CYPRESS — For the first time, Lone Star College-CyFair sent two engineering student teams to the Texas Space Grant Consortium (TSGC) Fall 2019 Design Challenge, where they took first- and fourth-place overall in the Top Design Team category.
Team C.R.A.T.E.R. (Cultivating, Retrieving, Analyzing and Testing Experimental Rocks) also took first in Best Peer Review and second in Best Poster and Best Oral Presentation. The second team – Team C.O.S.M.O.S. (Collecting and Obtaining Scientific Moon Objects and Specimens) – also took third in Best Poster and fifth in Best Peer Review. Both teams were among the top teams in Best Model/Display.
The overall TSGC honor not only earned the 11 students on these two teams $8,000 in scholarships, almost half of the total $20,000 awarded, but it was LSC-CyFair’s fourth team to compete and to win the TSGC challenge.
LSC-CyFair’s freshman and sophomore students were competing against mostly senior teams from four-year universities with more years of engineering and mathematics experience, yet LSC-CyFair continuously ranked in the top five in all categories.
“The fact that we did that is amazing,” said Humberto Leal, Team C.R.A.T.E.R.’s team lead. “It shows all the work we’ve done here has paid off.”
And as in the previous two years, LSC-CyFair students are dual participants in the TSGC Design Challenge and the NASA Micro-g NExT Program Design Challenge. LSC-CyFair had two teams among 19 teams statewide presenting their work at TSCG, and both teams advanced to the next level of the nationwide Micro-g NExT Design Challenge.
Edgar Flores of Team C.R.A.T.E.R. said “We have a very unique opportunity to work side-by-side with NASA scientists and engineers to try and tackle some of the challenges that comes with space exploration.”
This spring both student teams will work to formally manufacture prototypes of their tools in metal and put their award-winning designs to the test at NASA’s Johnson Space Center next summer.
“We are one of two community colleges in the nation chosen this year to test their tools at NASA’s Neutral Buoyancy Lab and to have both of our teams selected is a major accomplishment,” said LSC-CyFair Professor Jared Cammon, who co-advises the teams with Professor Dr. Yiheng Wang. “These students have put in a lot of hard work and Dr. Wang and I are very proud of what they have achieved.”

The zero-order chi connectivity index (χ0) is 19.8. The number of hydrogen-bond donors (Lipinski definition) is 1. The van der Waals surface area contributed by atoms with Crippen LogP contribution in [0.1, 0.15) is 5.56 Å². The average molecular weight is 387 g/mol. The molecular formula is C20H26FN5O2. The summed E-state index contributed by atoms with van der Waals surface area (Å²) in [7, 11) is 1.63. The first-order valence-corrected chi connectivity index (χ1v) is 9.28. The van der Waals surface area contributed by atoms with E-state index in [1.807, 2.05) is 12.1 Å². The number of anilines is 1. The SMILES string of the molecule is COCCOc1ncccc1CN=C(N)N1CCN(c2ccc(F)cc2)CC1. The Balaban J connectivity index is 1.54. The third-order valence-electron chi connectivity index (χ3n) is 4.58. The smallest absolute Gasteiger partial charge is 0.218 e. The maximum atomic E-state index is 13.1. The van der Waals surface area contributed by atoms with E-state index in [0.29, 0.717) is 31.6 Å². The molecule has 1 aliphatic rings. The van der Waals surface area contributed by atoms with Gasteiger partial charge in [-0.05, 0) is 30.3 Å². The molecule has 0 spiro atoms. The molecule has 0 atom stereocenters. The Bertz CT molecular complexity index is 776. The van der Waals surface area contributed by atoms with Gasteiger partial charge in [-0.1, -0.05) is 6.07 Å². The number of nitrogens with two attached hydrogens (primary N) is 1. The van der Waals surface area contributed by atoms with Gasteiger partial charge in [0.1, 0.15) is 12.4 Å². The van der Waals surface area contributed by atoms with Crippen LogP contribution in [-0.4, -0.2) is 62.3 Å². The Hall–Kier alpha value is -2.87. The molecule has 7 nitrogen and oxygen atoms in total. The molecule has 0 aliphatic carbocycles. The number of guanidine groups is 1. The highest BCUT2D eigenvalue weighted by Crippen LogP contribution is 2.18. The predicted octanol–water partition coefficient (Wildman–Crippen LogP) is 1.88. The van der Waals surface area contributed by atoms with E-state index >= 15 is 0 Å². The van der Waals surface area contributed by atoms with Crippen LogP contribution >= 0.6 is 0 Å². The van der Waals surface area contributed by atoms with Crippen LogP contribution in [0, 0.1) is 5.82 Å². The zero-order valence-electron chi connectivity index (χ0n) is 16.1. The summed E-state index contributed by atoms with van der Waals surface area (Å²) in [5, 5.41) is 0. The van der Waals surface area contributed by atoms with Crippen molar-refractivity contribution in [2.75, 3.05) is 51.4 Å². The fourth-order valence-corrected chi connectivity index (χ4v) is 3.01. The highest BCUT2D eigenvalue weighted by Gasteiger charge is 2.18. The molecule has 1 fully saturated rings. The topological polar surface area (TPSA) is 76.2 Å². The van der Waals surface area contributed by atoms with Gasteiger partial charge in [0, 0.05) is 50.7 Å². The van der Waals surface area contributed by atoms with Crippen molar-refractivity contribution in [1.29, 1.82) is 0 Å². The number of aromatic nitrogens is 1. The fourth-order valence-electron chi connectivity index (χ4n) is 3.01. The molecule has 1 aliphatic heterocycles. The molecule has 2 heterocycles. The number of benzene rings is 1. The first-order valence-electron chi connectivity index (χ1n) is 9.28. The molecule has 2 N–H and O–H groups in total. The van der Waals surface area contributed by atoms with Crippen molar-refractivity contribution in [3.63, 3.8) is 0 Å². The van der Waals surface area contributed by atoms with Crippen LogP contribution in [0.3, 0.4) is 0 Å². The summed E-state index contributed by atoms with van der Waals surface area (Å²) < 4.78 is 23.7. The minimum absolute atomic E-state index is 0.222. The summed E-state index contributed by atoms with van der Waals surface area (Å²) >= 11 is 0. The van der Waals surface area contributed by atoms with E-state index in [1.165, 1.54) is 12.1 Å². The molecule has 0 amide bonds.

Dr. Wang said most of this year’s design challenge topics are related to the moon due to the Artemis program in which NASA plans to have the first woman and next man land on the moon by 2024. Both student teams are working to address issues posed in past Apollo missions as they develop tools for lunar surface operations. The main challenge for both teams is that their tools must be lunar dust tolerant, which is abundant, adhesive and corrosive.
Joining Leal and Flores on Team C.R.A.T.E.R. are Xavier Shockney, Daniel McGee, Kary Meadows and Robert Clough. They are creating a pivot mechanism which can then be attached to different handles and tools that can rotate and lock at set angles.
With the intricacies of their device, the numerous design iterations and the long hours put into the process, Shockney said “To finally see it come together and actually work was a moment of beauty.”
Team C.O.S.M.O.S consists of Ashley Guerreo (team lead), Shane Kosik, Abdullrahman Ali, Steve Finke and Derek Finke. They are developing a hand-held loose sample collector that allows astronauts to collect samples from the lunar surface without bending over.
“The success of these new teams at TSGC really didn’t come as a total surprise,” said Professor Dr. Wang, who has incorporated the design challenge as part of an honors engineering class – the only one in the LSC system. “Our past teams were all voluntary and would have already learned some necessary design skills before taking on the project. But our current two teams have had to learn the skills while working on the project and trying to meet many challenging deadlines set forth by TSGC and NASA Micro-g. The students did excellently, and I consider this a successful implementation of real-world challenges into our engineering curriculum.”
For information about the LSC-CyFair Engineering Program, visit LoneStar.edu/engineering-dept-cyfair. Registration is also open for spring classes, which start Jan. 13. For information, go to LoneStar.edu/registration.
Helping more than 22,000 students reach their academic and career goals, Lone Star College-CyFair is the 5th comprehensive college in the Lone Star College System, located at 9191 Barker Cypress Road just three miles south of U.S. Highway 290. Start close and go far at LSC-CyFair as well as at LSC-Cypress Center, located at 19710 Clay Road and LSC-Westway Park Technology Center, located at 5060 Westway Park Boulevard. For more information about LSC-CyFair and its programs, call 281.290.3200 or visit LoneStar.edu/cyfair.
Lone Star College offers high-quality, low-cost academic transfer and career training education to 99,000 students each semester. LSC is training tomorrow’s workforce today and redefining the community college experience to support student success. Stephen C. Head, Ph.D., serves as chancellor of LSC, the largest institution of higher education in the Houston area with an annual economic impact of nearly $3 billion. LSC consists of six colleges, 10 centers, two university centers, Lone Star Corporate College and LSC-Online. To learn more, visit LoneStar.edu.
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